When an electric field (E) is applied to an electro-optic (E-O) crystal, the refractive index of E-O crystal will change linearly to electric field. The phenomenon is called linear electro-optic effect.
If a linearly polarized light passes th rough an E-O crystal, the phase retardation (G) will be induced by ?n to G = 2p ?n L, where L is crystal length, for KD*P as an example, G = pLn3o r63 E/?. It is clear that the phase of light will change together with electric field (E). This is called electro-optic Phase modulation. If two crossed polarizers are placed at input and output ends of E-O crystal separately as shown in Fig.32, the output intensity of light will be l =Io sin2 (G/2), where Io is input intensity. That means the intensity or amplitude of light can also be modulated by electric field. This is called amplitude modulation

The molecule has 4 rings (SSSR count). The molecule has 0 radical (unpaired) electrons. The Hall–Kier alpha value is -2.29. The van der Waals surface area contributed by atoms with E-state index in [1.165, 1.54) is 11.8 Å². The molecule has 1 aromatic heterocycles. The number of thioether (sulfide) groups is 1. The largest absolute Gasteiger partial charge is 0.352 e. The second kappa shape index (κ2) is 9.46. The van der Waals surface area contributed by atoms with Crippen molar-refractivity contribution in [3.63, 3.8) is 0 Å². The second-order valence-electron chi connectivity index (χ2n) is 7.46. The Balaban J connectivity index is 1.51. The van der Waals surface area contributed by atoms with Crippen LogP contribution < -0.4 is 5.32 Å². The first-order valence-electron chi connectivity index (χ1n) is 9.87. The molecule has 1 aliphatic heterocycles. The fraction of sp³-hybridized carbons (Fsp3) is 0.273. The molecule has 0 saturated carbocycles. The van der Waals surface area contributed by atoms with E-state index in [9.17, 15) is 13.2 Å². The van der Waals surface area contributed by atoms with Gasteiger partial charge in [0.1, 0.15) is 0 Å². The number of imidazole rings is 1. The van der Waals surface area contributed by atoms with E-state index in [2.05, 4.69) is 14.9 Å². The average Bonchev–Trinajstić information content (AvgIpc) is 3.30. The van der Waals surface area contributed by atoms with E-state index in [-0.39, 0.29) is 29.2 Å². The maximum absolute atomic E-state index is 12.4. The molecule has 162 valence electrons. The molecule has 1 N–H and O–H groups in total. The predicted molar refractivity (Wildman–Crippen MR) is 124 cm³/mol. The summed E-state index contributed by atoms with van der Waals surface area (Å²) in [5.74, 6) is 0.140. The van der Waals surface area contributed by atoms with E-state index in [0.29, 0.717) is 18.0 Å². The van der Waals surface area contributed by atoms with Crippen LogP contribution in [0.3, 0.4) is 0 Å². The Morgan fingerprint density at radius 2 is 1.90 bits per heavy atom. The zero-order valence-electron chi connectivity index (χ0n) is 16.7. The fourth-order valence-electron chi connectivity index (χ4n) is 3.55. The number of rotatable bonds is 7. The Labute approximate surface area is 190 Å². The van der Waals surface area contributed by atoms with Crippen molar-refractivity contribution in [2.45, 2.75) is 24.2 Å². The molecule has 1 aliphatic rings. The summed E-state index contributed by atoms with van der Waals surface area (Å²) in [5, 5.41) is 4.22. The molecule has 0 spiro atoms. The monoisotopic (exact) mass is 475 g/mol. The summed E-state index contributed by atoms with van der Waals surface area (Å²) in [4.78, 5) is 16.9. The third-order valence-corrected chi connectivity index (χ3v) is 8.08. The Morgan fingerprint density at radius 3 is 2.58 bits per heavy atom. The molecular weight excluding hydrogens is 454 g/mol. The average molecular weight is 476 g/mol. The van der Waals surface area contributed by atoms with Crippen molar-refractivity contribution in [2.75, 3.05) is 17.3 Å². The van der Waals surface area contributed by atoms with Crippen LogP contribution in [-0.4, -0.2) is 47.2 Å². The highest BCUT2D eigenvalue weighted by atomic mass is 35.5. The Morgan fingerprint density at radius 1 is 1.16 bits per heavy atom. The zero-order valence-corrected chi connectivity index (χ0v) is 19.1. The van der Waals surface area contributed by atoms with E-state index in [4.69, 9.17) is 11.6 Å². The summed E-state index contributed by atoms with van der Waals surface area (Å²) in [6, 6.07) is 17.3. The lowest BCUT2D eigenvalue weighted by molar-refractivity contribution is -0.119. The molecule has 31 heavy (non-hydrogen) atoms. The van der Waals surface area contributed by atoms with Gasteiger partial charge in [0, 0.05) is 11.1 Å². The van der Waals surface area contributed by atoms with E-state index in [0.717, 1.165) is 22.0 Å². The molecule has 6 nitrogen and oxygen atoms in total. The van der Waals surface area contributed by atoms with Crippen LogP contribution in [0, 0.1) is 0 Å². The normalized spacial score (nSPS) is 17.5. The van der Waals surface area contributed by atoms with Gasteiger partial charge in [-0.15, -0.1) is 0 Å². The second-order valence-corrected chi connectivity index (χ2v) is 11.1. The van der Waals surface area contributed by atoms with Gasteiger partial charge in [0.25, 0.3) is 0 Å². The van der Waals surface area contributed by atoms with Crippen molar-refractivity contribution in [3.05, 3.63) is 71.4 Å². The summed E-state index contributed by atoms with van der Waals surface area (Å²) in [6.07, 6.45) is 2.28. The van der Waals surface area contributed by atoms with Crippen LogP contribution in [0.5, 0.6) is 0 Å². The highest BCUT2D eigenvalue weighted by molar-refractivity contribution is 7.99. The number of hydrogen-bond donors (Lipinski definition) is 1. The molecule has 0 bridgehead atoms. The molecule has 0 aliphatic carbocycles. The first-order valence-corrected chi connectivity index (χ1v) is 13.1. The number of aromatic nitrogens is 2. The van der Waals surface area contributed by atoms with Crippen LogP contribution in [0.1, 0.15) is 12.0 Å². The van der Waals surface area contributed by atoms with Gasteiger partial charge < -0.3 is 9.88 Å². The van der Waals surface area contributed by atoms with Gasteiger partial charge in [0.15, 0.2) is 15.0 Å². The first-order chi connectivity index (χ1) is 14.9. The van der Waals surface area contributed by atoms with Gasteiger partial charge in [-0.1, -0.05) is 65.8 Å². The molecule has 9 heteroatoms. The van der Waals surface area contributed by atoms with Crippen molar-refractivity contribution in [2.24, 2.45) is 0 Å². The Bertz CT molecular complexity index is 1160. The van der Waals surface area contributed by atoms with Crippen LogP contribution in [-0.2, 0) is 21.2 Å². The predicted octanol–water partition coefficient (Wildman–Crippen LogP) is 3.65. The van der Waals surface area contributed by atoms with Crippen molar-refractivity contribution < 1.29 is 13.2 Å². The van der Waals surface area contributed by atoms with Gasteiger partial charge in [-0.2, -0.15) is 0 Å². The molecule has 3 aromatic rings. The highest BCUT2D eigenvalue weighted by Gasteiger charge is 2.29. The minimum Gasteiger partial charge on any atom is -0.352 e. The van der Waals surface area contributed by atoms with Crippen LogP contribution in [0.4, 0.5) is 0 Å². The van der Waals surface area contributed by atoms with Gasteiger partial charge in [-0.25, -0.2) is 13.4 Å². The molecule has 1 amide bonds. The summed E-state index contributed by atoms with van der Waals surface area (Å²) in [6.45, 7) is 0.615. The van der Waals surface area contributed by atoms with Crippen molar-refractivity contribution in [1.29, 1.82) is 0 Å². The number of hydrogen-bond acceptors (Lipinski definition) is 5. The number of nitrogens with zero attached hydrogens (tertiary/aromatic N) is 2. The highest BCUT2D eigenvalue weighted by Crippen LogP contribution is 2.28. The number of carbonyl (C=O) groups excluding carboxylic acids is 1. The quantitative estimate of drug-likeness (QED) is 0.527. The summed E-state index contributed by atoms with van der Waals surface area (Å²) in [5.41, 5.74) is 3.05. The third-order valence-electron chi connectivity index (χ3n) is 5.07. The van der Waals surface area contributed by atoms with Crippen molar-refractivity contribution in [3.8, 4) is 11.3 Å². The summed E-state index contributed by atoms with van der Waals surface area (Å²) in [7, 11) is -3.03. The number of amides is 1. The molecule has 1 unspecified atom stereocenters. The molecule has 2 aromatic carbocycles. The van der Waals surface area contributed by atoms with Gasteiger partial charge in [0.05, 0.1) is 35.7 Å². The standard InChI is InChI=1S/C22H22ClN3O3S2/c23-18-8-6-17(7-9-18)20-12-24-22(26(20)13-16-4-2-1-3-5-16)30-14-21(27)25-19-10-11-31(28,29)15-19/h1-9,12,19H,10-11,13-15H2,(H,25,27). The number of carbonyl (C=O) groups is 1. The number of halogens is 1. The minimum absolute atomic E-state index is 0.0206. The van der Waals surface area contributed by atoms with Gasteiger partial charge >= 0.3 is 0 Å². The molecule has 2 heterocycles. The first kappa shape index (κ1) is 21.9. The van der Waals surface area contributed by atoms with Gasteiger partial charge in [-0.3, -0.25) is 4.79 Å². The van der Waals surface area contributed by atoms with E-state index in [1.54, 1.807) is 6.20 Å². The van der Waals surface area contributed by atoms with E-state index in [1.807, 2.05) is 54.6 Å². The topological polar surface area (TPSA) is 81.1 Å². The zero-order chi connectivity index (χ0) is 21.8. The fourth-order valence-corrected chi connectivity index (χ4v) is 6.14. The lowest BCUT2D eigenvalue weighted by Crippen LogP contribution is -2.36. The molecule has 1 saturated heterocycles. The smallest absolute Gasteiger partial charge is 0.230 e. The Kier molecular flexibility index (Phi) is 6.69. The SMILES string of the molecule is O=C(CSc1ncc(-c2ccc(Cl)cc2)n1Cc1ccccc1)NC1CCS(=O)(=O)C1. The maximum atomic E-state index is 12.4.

There are two kinds of E-O modulations. One is longitudinal E-O modulation if the directions of electric field and light propagation are the same (as shown in Fig.1). The KDP isomorphic crystals are normally used in this scheme. If the directions of electric field and light propagation are perpendicular, it is called transverse E-O modulation (as shown in Fig2.). The LiNbO3, MgO:LiNbO3, ZnO:LiNbO3, BBO and KTP crystals are usually employed in this scheme.
The half-wave voltage (vp) is defined as the voltage which makes G = p. for example, Vp =?/(2nr63) for KD*P and Vp =?d/(2n r22 L) for LiNbO3, where ? is light wavelength and d is the distance between the electrodes.